Dorothy

Dorothy Dandridge

Origin: Greek
Gender: Female
Meaning: "Gift of God"
Pronunciation: DOR-eh-thee, DOR-thee
Other Forms: Dorothea, Dorthe, Dorete, Dora

One of my favorite vintage names, Dorothy has a sweet simplicity that can't be beat. The English form of Dorothea, which is in itself a feminine form of the Greek Dorotheos. It means "Gift of God". Dorothy has been on and off the US charts since it first came about in 1880, and in 2018 ranked #586, making it another one of those delicious sweet spot names.

Everyone's first thought when they hear Dorothy is of Dorothy Gale, the heroine of L. Frank Baum's "The Wizard of Oz", played by Judy Garland in the 1939 film. But there are many other namesakes, from Nobel Prize Winner Dorothy Hodgkin, who developed protein crystallography, also known as X-ray crystallography, or XRC, to a plethora of Olympic medalists. A more recent bearer is actress Bel Powley, although it's only a middle - Isobel Dorothy Powley.

"The Wizard of Oz" by W.W. Denslow
The beautiful Dorothy Dandridge was not only an actress but a singer and dancer, and eventually the first Black actress to be nominated for an Academy Award. Born in 1922 to actress Ruby Dandridge and Cyril Dandridge, a cabinetmaker and Baptist minister, she soon got the taste for entertainment. Her mother created "The Wonder Children", the title Dorothy and her sister Vivian went under for their dance routines. Eventually they became so popular that they were constantly touring and rarely going to school. They re-branded as "The Dandridge Sisters" as they got older, and performed at nightclubs like The Cotton Club and the Apollo Theatre.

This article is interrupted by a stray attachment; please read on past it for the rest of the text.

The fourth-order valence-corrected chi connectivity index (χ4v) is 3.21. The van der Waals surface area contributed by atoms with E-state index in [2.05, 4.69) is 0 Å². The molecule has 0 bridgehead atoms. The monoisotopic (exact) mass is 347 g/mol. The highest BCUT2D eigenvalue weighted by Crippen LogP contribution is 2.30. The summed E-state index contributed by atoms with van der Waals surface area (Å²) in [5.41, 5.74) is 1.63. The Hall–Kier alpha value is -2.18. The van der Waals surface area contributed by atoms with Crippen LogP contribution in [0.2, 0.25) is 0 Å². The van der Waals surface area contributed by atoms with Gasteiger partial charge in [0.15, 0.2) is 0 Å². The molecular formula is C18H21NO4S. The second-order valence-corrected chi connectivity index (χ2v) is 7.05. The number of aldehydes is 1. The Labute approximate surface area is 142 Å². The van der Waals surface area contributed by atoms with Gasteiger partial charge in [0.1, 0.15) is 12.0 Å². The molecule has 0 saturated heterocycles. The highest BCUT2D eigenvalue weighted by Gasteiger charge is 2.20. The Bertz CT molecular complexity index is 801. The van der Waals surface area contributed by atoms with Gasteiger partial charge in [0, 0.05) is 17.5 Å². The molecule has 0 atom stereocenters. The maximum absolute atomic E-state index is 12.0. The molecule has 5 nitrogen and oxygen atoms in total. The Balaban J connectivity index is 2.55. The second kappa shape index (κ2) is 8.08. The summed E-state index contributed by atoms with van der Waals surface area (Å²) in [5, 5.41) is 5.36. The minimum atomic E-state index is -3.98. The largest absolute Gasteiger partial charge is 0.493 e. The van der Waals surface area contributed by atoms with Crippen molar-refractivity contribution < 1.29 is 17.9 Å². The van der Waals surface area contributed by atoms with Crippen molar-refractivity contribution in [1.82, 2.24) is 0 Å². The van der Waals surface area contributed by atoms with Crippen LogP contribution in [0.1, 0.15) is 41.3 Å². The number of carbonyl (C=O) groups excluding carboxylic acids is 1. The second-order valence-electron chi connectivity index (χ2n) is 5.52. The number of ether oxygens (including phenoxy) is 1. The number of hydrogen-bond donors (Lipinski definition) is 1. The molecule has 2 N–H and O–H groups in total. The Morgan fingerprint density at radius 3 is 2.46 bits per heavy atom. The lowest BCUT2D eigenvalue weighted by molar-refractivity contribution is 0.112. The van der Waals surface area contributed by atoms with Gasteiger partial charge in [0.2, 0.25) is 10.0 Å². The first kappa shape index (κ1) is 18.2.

She snagged a few small roles in movies, but her first substantial role didn't come until 1951 when she played Queen Melmendi in "Tarzan's Peril". Dorothy received a lot of attention for her "provocative clothing", and the film was criticized for its "blunt sexuality". Her big break came when 20th Century Fox started a nationwide search for talent for their adaption of the all-Black musical "Carmen Jones".
Writer and Director Otto Preminger had seen Dorothy in "Bright Road", where she played a plain and demure schoolteacher, and didn't feel she was the right choice for the role. Dorothy, determined to get the role, created a look with the help of Max Factor make-up artists that she hoped would help her win him over. She burst into Preminger's office, and he gave her the role. They would soon become lovers.

She became one of the first Black actresses to become successful in Hollywood, plus one of the first Black sex symbols. Sadly, Dandridge would only live to 42. Her cause of death was debated - one coroner declaring it an accidental overdose of the anti-depressant imipramine, and another a fat embolism from a fracture in her right foot.

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